Algorithm to convert geography spatial index to geometry spatial index using a third parameter

# Algorithm to convert geography spatial index to geometry spatial index using a third parameter

• Saturday, December 03, 2011 9:23 PM

Does Microsoft have an algorithm that will take a longitude and latitude value plus a third value (county would be a good example if we were looking at a state, or region if we were looking at a country - more precisely, a slew of geographical points should be capable of defining a geometrical shape) and using the lng and lat that generate the geography point to create a geometry spatial index that incorporates the values listed within the points that are specific to the county or region?
Probably doable as a CLR, but I wondered, given the usefulness of such an algorithm, whether it might already be built into the SQL interface?
For example:
Given all the points in Alabama:
 ```UPDATE allcountries set geog= geography::STGeomFromText('POINT('+convert(varchar(18),lng) +' '+Convert(varchar(18),lat)+')',4326); CREATE SPATIAL INDEX SIndx_allcountries_geog ON allcountries(geog); ```
Given the above index, the algorithm will create a second index called geom that uses the geog points (from the spatial index) above and cross reference it with all the outermost points for a given county in Alabama.
Could call it something like: (CLR pseudo code - Q: What would be in AddGeomtoGeogRefCol?)

R, J

• Edited by Thursday, January 12, 2012 2:59 PM
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### All Replies

• Sunday, December 04, 2011 7:33 PM

I have to be honest and say that I can't quite follow what you are trying to do... you're talking about converting a spatial index from geography to geometry, yet you refer to using a subset of state or region data and your code example doesn't demonstrate any index at all - just a geography column called geom? Did you simply mean to ask whether you could convert a column of data from geography to geometry?

Either way, the answer to your question is almost certainly "no" - geography and geometry are different datatypes designed for different sorts of data (and each has its own unique type of index) - there are no "conversion" functions built into SQL Server to allow conversion between them.

• Proposed As Answer by Monday, December 05, 2011 8:23 AM
• Marked As Answer by Thursday, December 08, 2011 7:53 AM
• Unmarked As Answer by Sunday, December 11, 2011 3:50 AM
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• Sunday, December 11, 2011 3:24 AM

Ok, I was hoping for a much more thorough answer here.  While I will accept NO as a correct answer I believe there are far far better answers out there than just "NO".

 ```I have to be honest and say that I can't quite follow what you are trying to do... you're talking about converting a spatial index from geography to geometry, yet you refer to using a subset of state or region data and your code example doesn't demonstrate any index at all - just a geography column called geom?```

First off, the code is there for someone to copy and create their own geometry index using longitude (lng) and latitude (lat), assuming they have a database with those values to begin with.  When you run that code, it creates the geometry index. And with that, the second part should be obvious once one creates the index (from the code) and clicks on spatial results after selecting from that table.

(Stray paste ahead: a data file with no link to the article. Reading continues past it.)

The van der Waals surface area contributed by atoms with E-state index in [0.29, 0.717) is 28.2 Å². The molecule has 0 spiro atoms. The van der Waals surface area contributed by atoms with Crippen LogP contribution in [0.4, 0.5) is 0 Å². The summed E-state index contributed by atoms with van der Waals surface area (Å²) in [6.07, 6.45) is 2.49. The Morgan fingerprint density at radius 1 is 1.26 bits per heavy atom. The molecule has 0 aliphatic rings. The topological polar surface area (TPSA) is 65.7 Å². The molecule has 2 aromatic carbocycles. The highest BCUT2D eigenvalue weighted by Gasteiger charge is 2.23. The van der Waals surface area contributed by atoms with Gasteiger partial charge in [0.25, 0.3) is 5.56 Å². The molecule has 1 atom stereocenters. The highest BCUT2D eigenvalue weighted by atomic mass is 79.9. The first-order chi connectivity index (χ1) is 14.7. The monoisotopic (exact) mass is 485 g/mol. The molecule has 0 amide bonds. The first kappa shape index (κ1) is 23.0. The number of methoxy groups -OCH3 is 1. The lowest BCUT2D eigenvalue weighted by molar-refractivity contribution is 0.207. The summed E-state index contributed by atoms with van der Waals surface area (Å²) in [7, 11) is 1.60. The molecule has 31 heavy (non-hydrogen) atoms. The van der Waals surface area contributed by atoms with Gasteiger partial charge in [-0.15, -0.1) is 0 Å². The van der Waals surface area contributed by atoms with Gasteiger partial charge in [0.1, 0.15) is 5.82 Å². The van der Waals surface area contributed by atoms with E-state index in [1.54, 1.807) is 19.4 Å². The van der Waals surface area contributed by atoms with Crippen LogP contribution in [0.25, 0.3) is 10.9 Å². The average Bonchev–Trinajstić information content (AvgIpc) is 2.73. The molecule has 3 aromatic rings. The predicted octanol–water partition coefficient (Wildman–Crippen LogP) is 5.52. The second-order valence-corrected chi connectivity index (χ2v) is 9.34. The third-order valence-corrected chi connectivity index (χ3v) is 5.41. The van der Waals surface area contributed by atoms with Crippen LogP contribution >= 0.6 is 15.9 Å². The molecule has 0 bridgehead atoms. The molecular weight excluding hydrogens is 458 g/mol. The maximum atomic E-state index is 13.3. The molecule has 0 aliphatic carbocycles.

I realize these are separate data types.  What I observe when I run the spatial results for a state (Alabama for example) is the dark shadow that looks very much like the state.  What I expect (in the answer to this question or from Microsoft itself) is an algorithm that takes the outermost points from that "dark shadow" and draws a line along the edge to create the geography index from the geometry index.  It seems VERY straight forward to me which is why I find the word NO disappointing.  I think "no not yet" would be more appropriate.

I am looking for others who have similar thoughts and perhaps have explored the creation of such an algorithm and... perhaps more ambitiously, as I can see the solution in my mind's eye, perhaps Microsoft has already created this algorithm and given your answer of NO, it is fairly obvious that I am perhaps a bit too optimistic with this expectation.

So, your answer is marked as helpful, but I don't consider it to be an answer to the question.  I seriously want something more substantial.  For this reason, [I hope you don't mind] I marked this one as un-answered..

A third point:

As the current spatial results will handle only 5000 points at a time (Has that been improved upon in the 2012 version by any chance?), it would seem most probably that one would need to work with a good set of points in order to choose the right 5000 to work with.

However, it also appears that there may be optimization going on behind the scenes.  One can choose a million points from an index and the SSMS will tell you it can use only 5000; but it seems to know which 5000 to use as, or at least in my experience, the "dark shadow" is consistently in the shape of the country, county, state, or region itself.   Generally where it weakens is when two country borders are separated by non-populated regions.  However, a geographic map (see the link above - allcountries will work nicely) will use rocks, mountains, bays, and streams etc to build that.   It seems likely to me that Microsoft has come out with this already.  This is my assumption given MS figured a way to optimize the spatial results to create the correct shape from points narrowing down from many to just 5000.  If nothing else, a common table expression using row_Number()ove(Partition by state,(or perhaps county),Country  order by state,country) and set the common table expression to pick up the first 5000 points based on a recursive call the to row number.

A final thought:  Perhaps the index would need to specify a particular grid and cells per object to properly create the CLR.  Also, I prefer to work with a stored procedure...  CLR is okay, but the stored proc or function is more easily managed.

R, J

• Edited by Sunday, December 11, 2011 4:05 PM
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• Monday, December 12, 2011 12:49 PM

If you didn't think I answered your question, don't mark it as the answer - I'm fine with that. :)

If you want a more thorough answer, let me try and explain more to you:

Firstly, I see you've edited your original question now to include the CREATE SPATIAL INDEX line - that was what was missing from your first post which is why I did not understand your references to indexes.

Secondly:

...the code is there for someone to copy and create their own geometry index using longitude (lng) and latitude (lat)...